We spoke about cooperation within the Commonwealth of Independent States, as far as work in the CIS is concerned, as well as in the EAEU, which granted the Republic of Moldova observer status.
We discussed our cooperation in the UN, the OCSE, the Council of Europe and the Black Sea Economic Cooperation Organisation. These are very productive formats, which allow our diplomats to exchange opinions more regularly and try to develop common approaches.
We reaffirmed that support for the statehood of the Republic of Moldova, its non-aligned status and the efforts of the republic’s authorities to ensure political stability in the country and cement inter-ethnic accord remains Russia’s priority in bilateral relations. These conditions are conducive to developing and strengthening diverse ties between Russia and Moldova as effectively as possible on the basis of pragmatism and mutual benefit.
I believe the talks were held at the right time. Hopefully, in the future our ministries will work together more smoothly and regularly because problems do exist and we spoke about them today. It is important that the foreign ministries ensure that sectoral bodies take a coordinated approach to our joint work.
Question: President of Moldova Igor Dodon said Russia was ready to dispose of the ammunition stored in Transnistria. He said Moscow’s proposal was made by Defence Minister Sergey Shoigu during his visit to Chisinau last month. Do you have any details on this? When could this process start? How would it go (there are tens of thousands of tonnes of this ammunition)? How much time will it take to do it?
Sergey Lavrov: Russian Defence Minister Sergey Shoigu made this proposal during his recent visit to Chisinau and Tiraspol, where he met with President of Moldova Igor Dodon and Transnistria leader Vadim Krasnoselsky. Importantly, both the Moldovan President and the Transnistrian leader supported his proposal to dispose of this ammunition. The term of storage of approximately 50% of the local stockpiles has expired or will expire soon. There are not tens of thousands but 20,000 tonnes of ammunition there. But anyway this is a very serious issue. The ammunition did not appear from nowhere. The Russian troops that were part of the 14th Army left some of it, and some was brought from Europe, when the Soviet force was withdrawn.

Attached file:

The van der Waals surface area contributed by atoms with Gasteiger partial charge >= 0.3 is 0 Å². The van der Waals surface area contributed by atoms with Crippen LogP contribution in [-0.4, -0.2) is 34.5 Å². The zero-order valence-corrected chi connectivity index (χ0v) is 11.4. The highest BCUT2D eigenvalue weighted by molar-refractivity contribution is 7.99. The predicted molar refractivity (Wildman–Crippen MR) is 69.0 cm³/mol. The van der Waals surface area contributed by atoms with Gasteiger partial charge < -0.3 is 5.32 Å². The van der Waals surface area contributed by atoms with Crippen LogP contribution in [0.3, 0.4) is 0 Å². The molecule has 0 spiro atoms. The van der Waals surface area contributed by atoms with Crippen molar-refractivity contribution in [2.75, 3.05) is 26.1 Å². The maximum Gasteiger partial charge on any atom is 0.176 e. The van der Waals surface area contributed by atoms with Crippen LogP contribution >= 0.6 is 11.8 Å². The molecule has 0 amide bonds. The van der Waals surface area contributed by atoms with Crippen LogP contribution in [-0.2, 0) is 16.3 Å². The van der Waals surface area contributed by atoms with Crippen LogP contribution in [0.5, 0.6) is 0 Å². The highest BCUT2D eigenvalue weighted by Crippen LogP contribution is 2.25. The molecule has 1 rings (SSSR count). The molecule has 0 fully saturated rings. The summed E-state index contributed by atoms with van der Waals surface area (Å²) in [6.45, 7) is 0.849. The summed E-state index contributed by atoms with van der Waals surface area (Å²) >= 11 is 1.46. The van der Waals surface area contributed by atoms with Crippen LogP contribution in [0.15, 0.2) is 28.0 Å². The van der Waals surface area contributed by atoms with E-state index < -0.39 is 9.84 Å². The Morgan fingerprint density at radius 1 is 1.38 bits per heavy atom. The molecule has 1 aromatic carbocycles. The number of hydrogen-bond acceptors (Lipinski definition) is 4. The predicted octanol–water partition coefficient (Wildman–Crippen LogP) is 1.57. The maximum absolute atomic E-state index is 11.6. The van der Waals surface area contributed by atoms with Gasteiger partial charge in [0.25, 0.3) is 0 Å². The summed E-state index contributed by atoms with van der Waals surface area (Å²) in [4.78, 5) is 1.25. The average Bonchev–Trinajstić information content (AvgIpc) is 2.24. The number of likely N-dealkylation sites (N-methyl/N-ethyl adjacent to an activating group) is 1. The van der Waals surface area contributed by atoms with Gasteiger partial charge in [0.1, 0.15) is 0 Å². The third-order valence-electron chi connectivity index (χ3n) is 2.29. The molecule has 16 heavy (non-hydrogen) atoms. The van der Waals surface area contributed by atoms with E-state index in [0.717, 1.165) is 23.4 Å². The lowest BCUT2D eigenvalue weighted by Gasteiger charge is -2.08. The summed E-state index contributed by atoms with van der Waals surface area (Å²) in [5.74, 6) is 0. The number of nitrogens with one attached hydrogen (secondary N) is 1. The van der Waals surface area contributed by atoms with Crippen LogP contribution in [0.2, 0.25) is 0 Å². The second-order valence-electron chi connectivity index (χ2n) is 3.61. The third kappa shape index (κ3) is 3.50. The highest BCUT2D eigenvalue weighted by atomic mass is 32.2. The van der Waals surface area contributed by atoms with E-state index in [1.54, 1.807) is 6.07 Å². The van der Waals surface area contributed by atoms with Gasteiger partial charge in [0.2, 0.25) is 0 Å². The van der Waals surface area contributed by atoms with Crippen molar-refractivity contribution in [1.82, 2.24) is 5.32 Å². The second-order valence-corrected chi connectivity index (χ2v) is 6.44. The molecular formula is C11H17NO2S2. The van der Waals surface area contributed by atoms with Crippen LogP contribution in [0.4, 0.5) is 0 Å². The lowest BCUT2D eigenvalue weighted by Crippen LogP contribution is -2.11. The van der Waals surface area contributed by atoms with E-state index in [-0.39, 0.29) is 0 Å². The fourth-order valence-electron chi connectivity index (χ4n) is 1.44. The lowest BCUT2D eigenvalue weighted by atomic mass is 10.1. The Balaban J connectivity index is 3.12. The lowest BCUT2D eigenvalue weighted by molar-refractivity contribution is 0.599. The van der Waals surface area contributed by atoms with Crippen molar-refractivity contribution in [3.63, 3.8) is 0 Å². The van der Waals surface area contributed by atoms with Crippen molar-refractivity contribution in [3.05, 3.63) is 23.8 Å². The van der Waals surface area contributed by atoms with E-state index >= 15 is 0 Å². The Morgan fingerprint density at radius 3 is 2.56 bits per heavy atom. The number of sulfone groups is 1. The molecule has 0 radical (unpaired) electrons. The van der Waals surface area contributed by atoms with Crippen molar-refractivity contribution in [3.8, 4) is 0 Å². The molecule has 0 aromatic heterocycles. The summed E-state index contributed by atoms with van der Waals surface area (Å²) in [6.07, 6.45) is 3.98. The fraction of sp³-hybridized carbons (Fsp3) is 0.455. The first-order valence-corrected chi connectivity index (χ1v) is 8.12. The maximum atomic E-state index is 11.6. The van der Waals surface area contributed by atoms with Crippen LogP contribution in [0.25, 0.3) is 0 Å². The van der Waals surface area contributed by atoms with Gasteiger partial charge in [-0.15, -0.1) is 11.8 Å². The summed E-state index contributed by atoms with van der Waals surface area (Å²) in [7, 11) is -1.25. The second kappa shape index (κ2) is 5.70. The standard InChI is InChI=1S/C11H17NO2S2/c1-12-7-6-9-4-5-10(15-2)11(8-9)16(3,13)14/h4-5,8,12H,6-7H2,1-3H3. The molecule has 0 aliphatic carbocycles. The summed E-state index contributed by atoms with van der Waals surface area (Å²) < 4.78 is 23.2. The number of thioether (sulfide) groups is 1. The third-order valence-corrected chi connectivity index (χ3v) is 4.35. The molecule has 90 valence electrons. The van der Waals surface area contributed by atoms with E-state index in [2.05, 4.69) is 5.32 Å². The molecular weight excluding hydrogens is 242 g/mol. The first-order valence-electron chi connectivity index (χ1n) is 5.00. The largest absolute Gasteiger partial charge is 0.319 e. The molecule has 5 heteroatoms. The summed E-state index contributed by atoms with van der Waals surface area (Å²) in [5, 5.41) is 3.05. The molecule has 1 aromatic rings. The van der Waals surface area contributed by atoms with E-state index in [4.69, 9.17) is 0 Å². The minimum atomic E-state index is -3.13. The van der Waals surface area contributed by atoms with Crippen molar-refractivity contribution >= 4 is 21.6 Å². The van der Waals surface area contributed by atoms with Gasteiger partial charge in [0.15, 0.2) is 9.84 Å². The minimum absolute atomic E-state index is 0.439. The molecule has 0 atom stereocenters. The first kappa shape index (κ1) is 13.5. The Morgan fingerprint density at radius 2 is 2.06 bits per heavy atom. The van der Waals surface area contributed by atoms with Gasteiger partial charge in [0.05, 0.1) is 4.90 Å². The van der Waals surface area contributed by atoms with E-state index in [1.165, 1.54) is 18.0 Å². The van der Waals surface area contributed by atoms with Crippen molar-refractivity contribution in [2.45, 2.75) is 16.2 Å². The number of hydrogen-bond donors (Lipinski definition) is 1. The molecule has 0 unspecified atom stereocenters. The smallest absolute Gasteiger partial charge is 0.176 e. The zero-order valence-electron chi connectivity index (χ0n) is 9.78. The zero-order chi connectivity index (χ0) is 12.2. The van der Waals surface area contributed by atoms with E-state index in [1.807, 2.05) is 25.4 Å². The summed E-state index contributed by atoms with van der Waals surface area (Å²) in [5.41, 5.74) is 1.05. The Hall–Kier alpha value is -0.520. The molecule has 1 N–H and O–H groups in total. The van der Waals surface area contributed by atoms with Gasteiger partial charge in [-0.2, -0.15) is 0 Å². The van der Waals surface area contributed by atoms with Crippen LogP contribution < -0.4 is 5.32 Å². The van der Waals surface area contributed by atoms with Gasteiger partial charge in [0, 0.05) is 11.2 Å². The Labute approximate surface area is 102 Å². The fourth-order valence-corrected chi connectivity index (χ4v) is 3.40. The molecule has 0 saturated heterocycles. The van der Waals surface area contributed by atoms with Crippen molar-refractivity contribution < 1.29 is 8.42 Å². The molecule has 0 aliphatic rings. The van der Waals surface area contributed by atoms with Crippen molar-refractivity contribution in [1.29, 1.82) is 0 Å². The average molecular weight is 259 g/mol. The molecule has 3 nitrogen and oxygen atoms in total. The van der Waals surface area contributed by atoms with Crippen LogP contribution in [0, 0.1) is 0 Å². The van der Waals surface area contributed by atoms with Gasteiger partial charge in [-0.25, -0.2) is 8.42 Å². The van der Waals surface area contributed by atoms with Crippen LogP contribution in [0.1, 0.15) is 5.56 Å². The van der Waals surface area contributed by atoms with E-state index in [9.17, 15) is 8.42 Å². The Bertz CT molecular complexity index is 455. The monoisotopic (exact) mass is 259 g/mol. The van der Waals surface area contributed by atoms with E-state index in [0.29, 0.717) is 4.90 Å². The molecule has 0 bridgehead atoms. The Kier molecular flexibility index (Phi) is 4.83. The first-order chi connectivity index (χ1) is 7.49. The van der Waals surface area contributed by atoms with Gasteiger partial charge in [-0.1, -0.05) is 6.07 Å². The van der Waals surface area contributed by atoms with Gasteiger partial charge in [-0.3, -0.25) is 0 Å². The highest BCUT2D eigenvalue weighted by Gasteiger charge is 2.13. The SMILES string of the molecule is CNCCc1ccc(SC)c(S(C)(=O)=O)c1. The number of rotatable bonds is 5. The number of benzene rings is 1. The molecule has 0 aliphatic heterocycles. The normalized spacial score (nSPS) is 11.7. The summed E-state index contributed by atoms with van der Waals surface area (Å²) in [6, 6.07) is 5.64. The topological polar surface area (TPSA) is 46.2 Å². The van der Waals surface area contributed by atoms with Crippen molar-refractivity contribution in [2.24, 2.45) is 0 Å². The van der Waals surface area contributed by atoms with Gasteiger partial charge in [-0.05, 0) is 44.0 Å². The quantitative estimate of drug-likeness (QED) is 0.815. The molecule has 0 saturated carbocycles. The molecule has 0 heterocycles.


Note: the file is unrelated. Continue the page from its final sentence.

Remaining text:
The Russian Group of Forces deployed in Transnistria, where the 14th Army was stationed, and the Joint Peacekeeping Force that also includes Russian military are very important components of peace that has persisted in the region after the Russian military stopped the bloodshed there 25 years ago. Not a single shot has been fired since then. It is perfectly obvious that this is an inalienable part of the efforts we are pursuing to settle the Transnistrian problem, with account taken of the territorial integrity of Moldova, a neutral Moldova, and Transnistria’s special status.
Let me remind you that when the process of political settlement was quite active in 2003 and was heading towards the signature of an agreement, the Transnistrian leaders gave their consent to an initial stage in the withdrawal of this ammunition. More than a half of all the ammunition was withdrawn while the process was ongoing. But as soon as the then Moldovan leaders renounced the already initialed agreement under EU pressure (as we now know for certain) the Transnistrians said that in a situation, where everything that had taken so long to negotiate went down the drain, they could not support the final withdrawal of ammunition from the depots in Cobasna. Considering the security aspects, Defence Minister Shoigu suggested disposing of the ammunition whose term of storage has expired. We have talked to our colleagues about the actions that are required for this. It is necessary to deliver the relevant equipment, dispatch specialists, determine a source of funding, and then sign a contract. All these steps must obey the security standards existing in the Russian Armed Forces. This is the only way. Preparations for this will take slightly more than a year. The militaries on both sides must contact each other in order to resolve everything on paper and plan the specific process. We are ready for these contacts.